A "review" of Los Campesinos! at Neumos, Seattle, WA, 2009-04-10

Homework: calculate the velocity of, oh, say a dinner plate as it accelerates at 9.8 m/s2 over, oh, say, 10 meters. For the sake of argument, assume that the wind resistance is negligible. This will be important later.

The Welsh, apparently, are a stout and hearty folk and tonight they played me the songs of their people.

I've been to Neumos before and it's one of my favorite Seattle live music venues because of the two-story, multiple bar-having layout. The place is absolutely huge, with a 30-foot ceiling that most people would take for granted under normal circumstances.

Los Campesinos! are, however, far from normal. A seven-piece ensemble composed of big decibels, stereo-xylophonic glee, and lots and lots of shouting, Los Campesinos! is the best thing to come out of Cardiff, UK, in a long time. I don't recall exactly how I first came to know of the group, but I had their EP Sticking Fingers into Sockets in heavy rotation on my work computer until I found their full-length album Hold On Now Youngster. Given these titles, it's not hard to believe that the band has a raging euroboner for verbose, post-deconstructionist free-form poetic song titles that are only slightly less cryptic than the lyrics in those songs. What's your favorite song that they do? "We Throw Parties, You Throw Knives", "We Are All Accelerated Readers", or "This is How You Spell 'HAHAHA, We Destroyed the Hopes and Dreams of a Generation of Faux-Romantics'"?

Yes kids, these are the real song titles. Yes kids, they are also the refrains of the aforementioned songs. With few exceptions, these lyrics are yelled — loudly, vehemently, and with such passion that you know in your heart that a) this is probably really therapeutic for them, and b) Dr. Ladysounds is spot-on.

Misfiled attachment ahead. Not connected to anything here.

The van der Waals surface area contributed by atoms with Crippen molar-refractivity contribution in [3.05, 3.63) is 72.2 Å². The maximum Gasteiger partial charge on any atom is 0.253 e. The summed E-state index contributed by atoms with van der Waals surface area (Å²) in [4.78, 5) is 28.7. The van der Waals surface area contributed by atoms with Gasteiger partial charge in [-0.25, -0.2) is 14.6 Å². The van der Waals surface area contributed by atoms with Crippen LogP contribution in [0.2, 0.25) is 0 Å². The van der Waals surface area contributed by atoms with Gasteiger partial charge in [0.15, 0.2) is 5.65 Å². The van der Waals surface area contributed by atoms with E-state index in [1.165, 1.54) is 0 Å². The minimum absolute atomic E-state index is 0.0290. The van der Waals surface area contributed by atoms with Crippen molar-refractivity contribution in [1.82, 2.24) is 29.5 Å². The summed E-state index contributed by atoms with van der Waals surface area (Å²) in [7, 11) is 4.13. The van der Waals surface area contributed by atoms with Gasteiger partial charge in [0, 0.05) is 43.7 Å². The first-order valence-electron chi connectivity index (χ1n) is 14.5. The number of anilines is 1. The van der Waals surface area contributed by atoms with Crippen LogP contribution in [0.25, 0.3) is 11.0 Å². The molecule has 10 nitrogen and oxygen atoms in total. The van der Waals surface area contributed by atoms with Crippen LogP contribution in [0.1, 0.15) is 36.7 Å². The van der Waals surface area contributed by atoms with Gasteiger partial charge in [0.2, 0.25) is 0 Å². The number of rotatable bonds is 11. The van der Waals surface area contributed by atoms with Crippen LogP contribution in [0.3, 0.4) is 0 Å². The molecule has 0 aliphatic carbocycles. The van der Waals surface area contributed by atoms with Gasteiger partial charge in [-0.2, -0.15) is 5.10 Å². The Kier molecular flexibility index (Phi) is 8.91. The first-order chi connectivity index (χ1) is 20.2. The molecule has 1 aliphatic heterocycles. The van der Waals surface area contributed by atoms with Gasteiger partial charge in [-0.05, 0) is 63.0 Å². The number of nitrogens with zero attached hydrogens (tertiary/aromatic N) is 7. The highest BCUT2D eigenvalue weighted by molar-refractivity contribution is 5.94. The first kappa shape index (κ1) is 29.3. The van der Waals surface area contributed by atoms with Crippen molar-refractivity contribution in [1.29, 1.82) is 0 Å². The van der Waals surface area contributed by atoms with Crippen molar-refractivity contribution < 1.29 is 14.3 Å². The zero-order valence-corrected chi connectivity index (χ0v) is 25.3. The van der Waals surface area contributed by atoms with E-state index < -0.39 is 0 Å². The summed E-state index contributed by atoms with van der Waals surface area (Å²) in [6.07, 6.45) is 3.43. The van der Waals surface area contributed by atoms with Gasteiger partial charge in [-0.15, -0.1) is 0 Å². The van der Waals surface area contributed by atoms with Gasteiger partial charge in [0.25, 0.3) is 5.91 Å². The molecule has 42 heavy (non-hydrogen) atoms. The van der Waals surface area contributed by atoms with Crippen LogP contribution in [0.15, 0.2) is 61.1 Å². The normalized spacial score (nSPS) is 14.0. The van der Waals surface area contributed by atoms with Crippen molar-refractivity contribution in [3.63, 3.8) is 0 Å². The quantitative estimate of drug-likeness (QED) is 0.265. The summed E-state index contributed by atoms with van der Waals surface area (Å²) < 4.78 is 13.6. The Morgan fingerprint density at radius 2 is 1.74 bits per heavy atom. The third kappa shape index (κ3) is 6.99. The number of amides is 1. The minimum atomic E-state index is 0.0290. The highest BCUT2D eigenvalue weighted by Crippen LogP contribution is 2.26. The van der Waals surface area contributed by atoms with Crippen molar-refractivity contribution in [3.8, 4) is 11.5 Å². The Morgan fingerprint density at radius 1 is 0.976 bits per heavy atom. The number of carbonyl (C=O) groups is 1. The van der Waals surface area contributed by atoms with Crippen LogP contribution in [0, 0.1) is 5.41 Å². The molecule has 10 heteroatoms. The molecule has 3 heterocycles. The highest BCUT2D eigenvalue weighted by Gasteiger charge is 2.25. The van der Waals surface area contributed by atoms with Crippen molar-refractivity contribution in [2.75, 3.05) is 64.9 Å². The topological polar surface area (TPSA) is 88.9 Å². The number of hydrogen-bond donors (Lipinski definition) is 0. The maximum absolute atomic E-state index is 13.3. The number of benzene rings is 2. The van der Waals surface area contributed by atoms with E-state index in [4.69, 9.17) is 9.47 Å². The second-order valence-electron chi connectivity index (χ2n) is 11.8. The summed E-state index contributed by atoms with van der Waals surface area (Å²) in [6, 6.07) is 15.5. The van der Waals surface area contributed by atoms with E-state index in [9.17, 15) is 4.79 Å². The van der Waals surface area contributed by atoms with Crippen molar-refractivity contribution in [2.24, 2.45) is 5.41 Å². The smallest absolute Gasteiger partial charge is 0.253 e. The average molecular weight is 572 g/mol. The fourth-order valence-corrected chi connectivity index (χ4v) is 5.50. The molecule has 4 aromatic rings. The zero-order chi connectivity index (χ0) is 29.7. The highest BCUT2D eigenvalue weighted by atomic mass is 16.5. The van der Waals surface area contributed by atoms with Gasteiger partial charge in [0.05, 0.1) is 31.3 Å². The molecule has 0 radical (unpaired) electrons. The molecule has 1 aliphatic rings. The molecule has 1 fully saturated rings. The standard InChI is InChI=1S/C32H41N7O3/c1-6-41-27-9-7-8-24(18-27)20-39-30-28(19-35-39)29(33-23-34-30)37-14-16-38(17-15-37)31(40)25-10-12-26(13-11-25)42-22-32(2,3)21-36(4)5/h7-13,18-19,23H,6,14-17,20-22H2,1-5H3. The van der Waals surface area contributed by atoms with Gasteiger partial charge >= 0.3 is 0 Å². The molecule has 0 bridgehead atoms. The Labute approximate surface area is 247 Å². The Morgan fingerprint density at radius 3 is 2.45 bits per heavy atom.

Three songs into their opening set, Los Campesinos! literally brought the house down. I was standing not ten feet from the ceiling (back of the hall on the second story) when a large piece of plaster finally decided that it was too much to bear in the face of all the bass and treble and frenetic vibes of angry, driven Welsh kids fueled by a short lifetime of PG Tips and toffee. Los Campesinos! rocked so hard, the sympathetic vibrations reverberating through the floor, ceiling, and walls caused cosmetic damage to the venue. A giant chunk of it fell off, exposing the lathing of the ceiling, and came crashing down onto the heads of a few people unfortunate enough to be standing directly beneath it.

The show didn't miss a beat. Staff assessed the damage with a flashlight, determined that there were no injuries, and then promptly swept the debris away and put up velvet ropes and "No Parking" signs to keep people from standing underneath it.

That worked out pretty well until the last song, when the lead singer decided to go out into the audience and straddle one of the "No Parking" signs like a horse. A fan dutifully held his hands over him to deflect any would-be dropping chips or chunks from hurting him. Then again, when the star attraction starts disobeying your safety regulations, there's only so far you can go to stop him. It is another matter entirely when he tries to rush a beer up to the under-21 section of the club as a protest for segregating the kiddies from the main concert floor for the entire night. (Turns out, security gets pretty ticked when the star attraction deliberately tries to get the place's liquor license revoked by the state. Best. Encore. Ever.)

So they're Welsh, numerous, and noisy. Pretty much everything you could want in an obscure independent band who's huge with the teeny-bopper set. I can't wait until I'm old enough to feel ways about stuff.

1 comment:

Anonymous said...

I'm sad that I didn't see that myself. One thing though: don't call them English to their faces. You will learn about novel uses for leeks if you do.